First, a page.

I have had much better luck with farmers market veggies and organic veggies than conventional, store-bought veggies. Typically the very large produce handlers send the veggies through irradiation to reduce bacterial contaminants. But the native bacteria are just what you need to start your ferments! General rule of thumb, if you’re buying at the store, choose organic. If you’re buying at the farmers market, make sure the farmer really grew it. A note on cucumbers: almost all store-bought cucumbers will be waxed, even the organic ones. Best to choose local-grown or grow your own!

Taste test.

The best way to tell if your ferment is done is to taste it. And remember—it was just raw veggies before you started fermenting it, so it’s perfectly safe to taste along the way. When they get to a pleasant taste and texture, they’re done!

Use your sniffer.

Not sure if a batch has gone bad? Smell it! A healthy ferment will smell like yogurt, or in the case of cabbage, a bit like methane. It shouldn’t smell putrid.

Block out oxygen.

Mold is probably the number 1 problem among fermenters, amateur and expert alike. Mold grows on veggies that are exposed to oxygen. As veggies ferment, they produce protective CO2, so use this to your advantage and buy an “airlock” jar lid. Or you can do it cheaply by using  a thick layer of olive oil on top of your ferment, but as the fermentation progresses, you will notice that the CO2 will cause the veggies to bubble up out of the brine. My favorite method is to use either a clean plastic baggie filled with water or rolled up outer cabbage leaves (you know–the ones you’d throw away anyway) in the airspace of the jar. The idea is to press the veggies down under the brine and displace oxygen. The veggies will tend to start floating as they ferment and release CO2, so even if they’re down under the water when you start, you’ll need to do something to keep them there.

Cabbage is key.

My most successful non-cabbage ferments still involve cabbage. I put a piece of organic cabbage into the jar with my carrots, beets, cucumbers, etc. Cabbage is a plentiful source of veggie-friendly bacteria and can serve as a much more reliable starter than whey. My experience with whey has been very poor, but with cabbage leaf added to my non-cabbage ferments, I’ve had great success. For this reason, I often purchase all the necessary veggies for a variety of ferments at once. I do carrots, kraut, beets, and pickles all at the same time so that I have access to fresh cabbage leaf to get my non-cabbage ferments going successfully. 

Do small batches!

When you’re starting out with fermentation, do small batches to develop your skills and taste preferences. There is nothing more discouraging than having to throw out a whole gallon of carefully prepared veggies that didn’t work out well because of lack of equipment or overlooked steps. Start out small and work your way up to success.

What to do with leftover brine?

If the brine is very new, you can try fermenting more veggies in it, but I would still add some cabbage leaf to be sure the right bacteria take hold. For older brine, we like soaking peeled boiled eggs in it in the fridge to get a “pickled egg” flavor. Soak for 24 hours and consume eggs within 1 week, then discard brine. Do not use brine for fermenting after soaking eggs.


Garlic Carrots

Organic carrots, quartered into sticks

2-3 whole cloves of garlic

1 cabbage leaf

Salt brine, made up at 2 Tbsp dissolved per quart filtered or well water

Place ingredients into clean glass jar, covering carrots with brine and tucking them under the brine with the cabbage leaf. Use a bag or weight to hold veggies under brine. Close lid loosely so it can burp and ferment for 1-5 days, depending on temperature. Refrigerate and use within 6 months to retain crispness.


Basic Pickles

Organic, local cucumbers (unwaxed is important!)

2-3 whole cloves of garlic

McCormick pickling spices (or add your choice of herbs, like cloves, mustard, allspice, dill, etc)

1 cabbage leaf

1 oak leaf (for tannins to keep the pickles crisp! You can also use tea, strawberry leaf, raspberry leaf, or other non-toxic tannin containing leaf)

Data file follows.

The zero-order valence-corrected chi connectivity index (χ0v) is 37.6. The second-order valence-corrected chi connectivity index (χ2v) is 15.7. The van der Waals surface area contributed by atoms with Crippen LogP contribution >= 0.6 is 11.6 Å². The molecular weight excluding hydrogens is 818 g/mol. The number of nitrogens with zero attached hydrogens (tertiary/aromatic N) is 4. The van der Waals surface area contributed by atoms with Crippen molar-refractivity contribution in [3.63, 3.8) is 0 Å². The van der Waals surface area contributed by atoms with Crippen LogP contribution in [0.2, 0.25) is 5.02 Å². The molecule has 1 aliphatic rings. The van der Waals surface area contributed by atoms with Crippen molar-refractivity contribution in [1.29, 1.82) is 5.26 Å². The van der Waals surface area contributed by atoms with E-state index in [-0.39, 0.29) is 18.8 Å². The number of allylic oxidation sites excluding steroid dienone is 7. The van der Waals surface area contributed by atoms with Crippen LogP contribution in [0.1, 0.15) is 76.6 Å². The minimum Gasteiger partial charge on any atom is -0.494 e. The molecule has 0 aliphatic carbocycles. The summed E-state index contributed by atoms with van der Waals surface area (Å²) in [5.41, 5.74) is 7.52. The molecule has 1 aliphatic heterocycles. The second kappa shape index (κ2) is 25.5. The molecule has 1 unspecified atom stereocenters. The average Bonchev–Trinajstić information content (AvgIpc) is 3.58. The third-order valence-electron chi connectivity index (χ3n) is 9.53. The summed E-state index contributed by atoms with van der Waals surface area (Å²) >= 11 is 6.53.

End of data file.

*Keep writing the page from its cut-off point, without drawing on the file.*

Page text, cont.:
Salt brine, made up at 2 Tbsp dissolved per quart filtered or well water

Place ingredients into clean glass jar, covering veggies with brine and tucking them under the brine with the cabbage leaf. Use a bag or weight to hold veggies under brine. Close lid loosely so it can burp and ferment for 1-3 days, depending on temperature. Refrigerate and use within 2 months to retain crispness.


Basic Sauerkraut

1 whole organic cabbage

Sea salt to taste

Cut the cabbage into small pieces. We like “strings” of cabbage about 2 inches long and ¼ inch wide. Pound the cabbage in a bowl with a wide wooden tool (a spoon will work, but it will take a long time! Buy a kraut pounder!) until the juices are released. Salt as you work, tasting as you go. Aim for slightly saltier than you like, as our kraut always ends up not being quite salty enough. Once cabbage is moist and soft, pack it into a clean glass jar, smashing all the air out of it. Enough juice should rise to the top to cover the cabbage. Use a few of the tough outer leaves to further press the kraut into the jar under the juices. Close lid loosely so it can burp, and ferment for 3-21 days, depending on temperature. Refrigerate and use within 6 months.


Happy fermenting! What tips have you learned?


4 Responses to Fermented Food Basics

  1. stacey says:

    I have a question, while the food is sitting and (fermenting) is it suppose to go in the fridge or sitting out during the process for instance with pickles allow 1-5 days, just wondering. I am going to try my hand at this again and I want to do it correctly this time.

    • jericacadman says:

      It should ferment at room temp and then go into the fridge to slow the fermentation down (aka to store it). It will still ferment very slowly in the fridge, so it’s best to stop fermentation sooner than later if you hope to store something for a long time. The warmer it is in your house, the faster the fermentation will go. Some things will not ferment well unless it’s at least 70 in your house. In the winter, I use a seedling mat to gently warm the bottom of my ferment jars so I get better results. You can taste your ferments any time through the process–they’re just veggies, after all! When they have the level of tartness that you like, go ahead and refrigerate. 🙂

  2. Ming Roberson says:

    Will the pickles taste like the dill pickles I buy at the store?

    • jericacadman says:

      If you’re talking regular vinegary dill pickles, I would say these are much lighter in taste and definitely not as vinegary. If you’re thinking of the Bubbies brand… these are more like that, only truly raw and fermented. I like a nice plain, garlicky pickle, and these fit the bill. 🙂